Racial bias has always been a serious threat to the health of minority populations. Police brutality and the Flint Water Crisis exemplify how institutional racism becomes a matter of life and death as well as a danger to people of color's overall wellbeing.
Now, a recent study from the University of Virginia shows these racial biases may follow black people right into the doctor's office.
According to the university's press release, Kelly Hoffman, a psychology Ph.D. candidate, asked 222 white medical students and residents to evaluate two mock cases and treat two fictional patients — one white, one black — for each. Hoffman had the study's participants prescribe pain treatments based on how much pain they believed the patients experienced, and they ended up revealing a major prejudice.
When Hoffman asked whether the UVA med students believed racist myths such as that black people age slower than whites, that their nerve endings are less sensitive than white and that their skin is thicker than white people's, half of them said yes to at least one of the myths. What's more, she found that the same people who endorsed these biological myths were more likely to report lower pain ratings for their black patient and therefore provide less accurate treatment for those patients.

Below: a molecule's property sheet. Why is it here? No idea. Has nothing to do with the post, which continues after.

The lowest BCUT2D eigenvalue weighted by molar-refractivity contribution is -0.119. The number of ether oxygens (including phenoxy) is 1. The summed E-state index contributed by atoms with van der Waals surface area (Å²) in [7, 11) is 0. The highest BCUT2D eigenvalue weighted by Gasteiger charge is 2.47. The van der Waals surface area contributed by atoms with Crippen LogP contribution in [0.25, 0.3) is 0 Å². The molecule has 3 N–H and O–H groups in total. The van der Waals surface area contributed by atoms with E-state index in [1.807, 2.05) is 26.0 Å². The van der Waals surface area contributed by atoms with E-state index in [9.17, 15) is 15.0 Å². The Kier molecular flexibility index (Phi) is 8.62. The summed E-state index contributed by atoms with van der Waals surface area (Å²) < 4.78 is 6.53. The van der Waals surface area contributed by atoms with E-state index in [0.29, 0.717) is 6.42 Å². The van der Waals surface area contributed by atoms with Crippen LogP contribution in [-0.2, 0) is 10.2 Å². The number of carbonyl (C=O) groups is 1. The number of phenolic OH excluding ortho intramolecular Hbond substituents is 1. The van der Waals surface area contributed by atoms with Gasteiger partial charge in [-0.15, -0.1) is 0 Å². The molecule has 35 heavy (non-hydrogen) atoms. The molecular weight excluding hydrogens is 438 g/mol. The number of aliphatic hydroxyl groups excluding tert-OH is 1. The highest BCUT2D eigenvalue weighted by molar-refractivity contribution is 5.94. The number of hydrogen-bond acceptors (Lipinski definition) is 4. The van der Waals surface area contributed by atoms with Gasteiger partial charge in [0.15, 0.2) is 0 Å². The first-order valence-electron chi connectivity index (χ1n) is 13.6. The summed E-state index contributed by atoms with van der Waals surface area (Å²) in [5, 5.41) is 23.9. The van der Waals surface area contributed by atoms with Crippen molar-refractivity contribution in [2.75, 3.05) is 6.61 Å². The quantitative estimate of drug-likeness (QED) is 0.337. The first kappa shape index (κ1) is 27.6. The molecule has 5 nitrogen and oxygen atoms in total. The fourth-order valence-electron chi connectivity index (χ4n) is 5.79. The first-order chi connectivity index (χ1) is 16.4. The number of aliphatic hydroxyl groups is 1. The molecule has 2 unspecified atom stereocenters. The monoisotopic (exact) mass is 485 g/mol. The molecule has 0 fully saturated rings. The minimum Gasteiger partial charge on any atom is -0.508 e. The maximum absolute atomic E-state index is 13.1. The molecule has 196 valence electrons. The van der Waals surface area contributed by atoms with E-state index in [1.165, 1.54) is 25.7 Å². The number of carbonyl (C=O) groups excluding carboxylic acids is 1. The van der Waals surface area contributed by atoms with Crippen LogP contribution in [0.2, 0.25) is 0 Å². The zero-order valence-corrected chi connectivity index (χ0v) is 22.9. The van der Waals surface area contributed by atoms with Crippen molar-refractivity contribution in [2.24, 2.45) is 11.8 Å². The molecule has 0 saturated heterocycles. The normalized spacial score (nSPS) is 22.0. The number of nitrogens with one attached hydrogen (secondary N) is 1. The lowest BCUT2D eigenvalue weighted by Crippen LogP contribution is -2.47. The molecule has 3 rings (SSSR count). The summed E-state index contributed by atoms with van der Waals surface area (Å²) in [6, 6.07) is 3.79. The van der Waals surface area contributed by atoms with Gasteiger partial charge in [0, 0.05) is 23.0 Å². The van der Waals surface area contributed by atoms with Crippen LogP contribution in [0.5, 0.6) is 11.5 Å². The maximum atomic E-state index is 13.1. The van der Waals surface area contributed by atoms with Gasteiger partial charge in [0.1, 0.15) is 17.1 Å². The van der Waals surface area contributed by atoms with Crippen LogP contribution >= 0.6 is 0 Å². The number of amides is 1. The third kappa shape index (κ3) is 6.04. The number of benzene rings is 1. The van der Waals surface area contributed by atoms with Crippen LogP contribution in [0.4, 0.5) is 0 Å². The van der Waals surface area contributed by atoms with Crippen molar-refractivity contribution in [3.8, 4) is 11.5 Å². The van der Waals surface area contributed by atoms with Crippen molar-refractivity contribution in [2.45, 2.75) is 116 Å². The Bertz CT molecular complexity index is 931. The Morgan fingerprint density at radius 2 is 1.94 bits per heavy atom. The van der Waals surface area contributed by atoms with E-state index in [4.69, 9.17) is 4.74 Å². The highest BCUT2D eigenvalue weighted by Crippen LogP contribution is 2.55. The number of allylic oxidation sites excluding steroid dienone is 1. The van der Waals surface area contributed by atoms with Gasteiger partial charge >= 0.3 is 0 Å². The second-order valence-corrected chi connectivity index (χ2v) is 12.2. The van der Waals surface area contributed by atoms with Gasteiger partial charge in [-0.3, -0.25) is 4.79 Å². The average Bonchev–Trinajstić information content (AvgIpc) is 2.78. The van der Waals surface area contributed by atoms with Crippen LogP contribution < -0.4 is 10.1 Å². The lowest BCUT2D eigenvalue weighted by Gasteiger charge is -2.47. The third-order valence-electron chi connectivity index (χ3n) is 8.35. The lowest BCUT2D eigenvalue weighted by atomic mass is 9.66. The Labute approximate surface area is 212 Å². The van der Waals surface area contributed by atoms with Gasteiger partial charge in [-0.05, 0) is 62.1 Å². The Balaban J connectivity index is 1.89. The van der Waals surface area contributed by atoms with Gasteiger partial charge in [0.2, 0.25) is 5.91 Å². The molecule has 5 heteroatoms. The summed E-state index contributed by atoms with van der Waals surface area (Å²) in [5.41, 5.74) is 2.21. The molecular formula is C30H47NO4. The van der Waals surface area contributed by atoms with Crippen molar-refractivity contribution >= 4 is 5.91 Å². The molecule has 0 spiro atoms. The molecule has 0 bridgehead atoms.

Hoffman said the most surprising part of the study's results is how deeply ingrained these racist beliefs are, even in those who don't otherwise hold racist views.
"What's so striking is that, today, these beliefs are not necessarily related to individual prejudice," said Hoffman. "Many people who reject stereotyping and prejudice nonetheless believe in these biological differences. And these beliefs could be really harmful; this study suggests that they could be contributing to racial disparities."